"Don't tell me to shut up. If Ingtar doesn't kill us, Rand will go mad and do it for him. Burn me! Burn me!" Mat slid down the tree to sit on the ground. "Why didn't they gentle you? If the Aes Sedai know, why didn't they gentle you? I never heard of them letting a man who can wield the Power just walk away."
"They don't all know," Rand sighed. "The Amyrlin - "
"The Amyrlin Seat! She knows? Light, no wonder she looked at me so strange."
" - and Moiraine told me I'm the Dragon Reborn, and then they said I could go wherever I wanted. Don't you see, Mat? They are trying to use me."
"Doesn't change you being able to channel," Mat muttered. "If I were you, I'd be halfway to the Aryth Ocean by now. And I would not stop until I found someplace where there were no Aes Sedai, and never likely to be any. And no people. I mean ... well ..."
"Shut up, Mat," Perrin said. "Why are you here, Rand? The longer you stay around people, the more likely it is somebody will find out and send for Aes Sedai. Aes Sedai who won't tell you to go on about your business." He paused, scratching his head over that. "And Mat's right about Ingtar. I don't doubt he would name you Darkfriend and kill you. Kill all of us, maybe. He seems to like you, but he'd still do it, I think. A false Dragon? So would the others. Masema wouldn't need that much excuse, for you. So why aren't you gone?"
Rand shrugged. "I was going, but first the Amyrlin came, and then the Horn was stolen, and the dagger, and Moiraine said Mat was dying, and ... Light, I thought I could stay with you until we found the dagger, at least; I thought I could help with that. Maybe I was wrong."
"You came because of the dagger?" Mat said quietly. He rubbed his nose and grimaced. "I never thought of that. I never thought you wanted to ... Aaaah! Are you feeling all right? I mean, you aren't going mad already, are you?"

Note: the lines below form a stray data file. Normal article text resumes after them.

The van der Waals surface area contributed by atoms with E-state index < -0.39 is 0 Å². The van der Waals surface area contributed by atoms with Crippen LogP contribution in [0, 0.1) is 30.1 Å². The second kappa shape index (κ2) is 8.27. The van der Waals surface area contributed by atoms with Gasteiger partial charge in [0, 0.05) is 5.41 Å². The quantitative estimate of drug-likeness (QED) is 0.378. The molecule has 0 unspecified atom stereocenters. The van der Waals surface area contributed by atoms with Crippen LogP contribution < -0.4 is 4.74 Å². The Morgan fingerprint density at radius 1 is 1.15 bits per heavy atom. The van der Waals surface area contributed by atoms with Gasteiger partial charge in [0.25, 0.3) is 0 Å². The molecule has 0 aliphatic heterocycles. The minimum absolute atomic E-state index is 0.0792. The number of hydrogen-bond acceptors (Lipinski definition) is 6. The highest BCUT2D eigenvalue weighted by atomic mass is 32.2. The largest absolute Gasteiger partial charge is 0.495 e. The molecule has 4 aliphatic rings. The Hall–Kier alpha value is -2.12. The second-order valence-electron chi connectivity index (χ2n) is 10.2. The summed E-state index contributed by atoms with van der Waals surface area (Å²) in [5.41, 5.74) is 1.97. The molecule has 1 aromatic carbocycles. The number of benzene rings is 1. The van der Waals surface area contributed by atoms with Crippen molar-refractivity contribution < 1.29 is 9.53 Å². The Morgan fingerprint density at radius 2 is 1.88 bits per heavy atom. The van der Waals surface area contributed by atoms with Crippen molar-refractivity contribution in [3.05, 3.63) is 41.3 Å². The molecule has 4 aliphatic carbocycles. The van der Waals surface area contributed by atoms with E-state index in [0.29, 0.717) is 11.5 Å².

Rand dug a pebble out of the groun

"Ouch!" Mat rubbed his arm. "I was just asking. I mean, all those fancy clothes, and all that talk about being a lord. Well, that isn't exactly right in the head."
"I was trying to get rid of you, fool! I was afraid I'd go mad and hurt you." His eyes dropped to the banner, and his voice lowered. "I will, eventually, if I don't stop it. Light, I don't know how to stop it."
"That is what I'm afraid of," Mat said, standing. "No offense, Rand, but I think I will just sleep as far away from you as I can, if you don't mind. That's if you are staying. I heard about a fellow who could channel, once. A merchant's guard told me. Before the Red Ajah found him, he woke one morning, and his whole village was smashed flat. All the houses, all the people, everything but the bed he was sleeping in, like a mountain had rolled over them."
Perrin said, "In that case, Mat, you should sleep cheek by jowl with him."
"I may be a fool, but I intend to be a live fool." Mat hesitated, looking sideways at Rand. "Look, I know you came along to help me, and I am grateful. I really am. But you just are not the same anymore. You understand that, don't you?" He waited as if he expected an answer. None came. Finally he vanished into the trees, back toward the camp.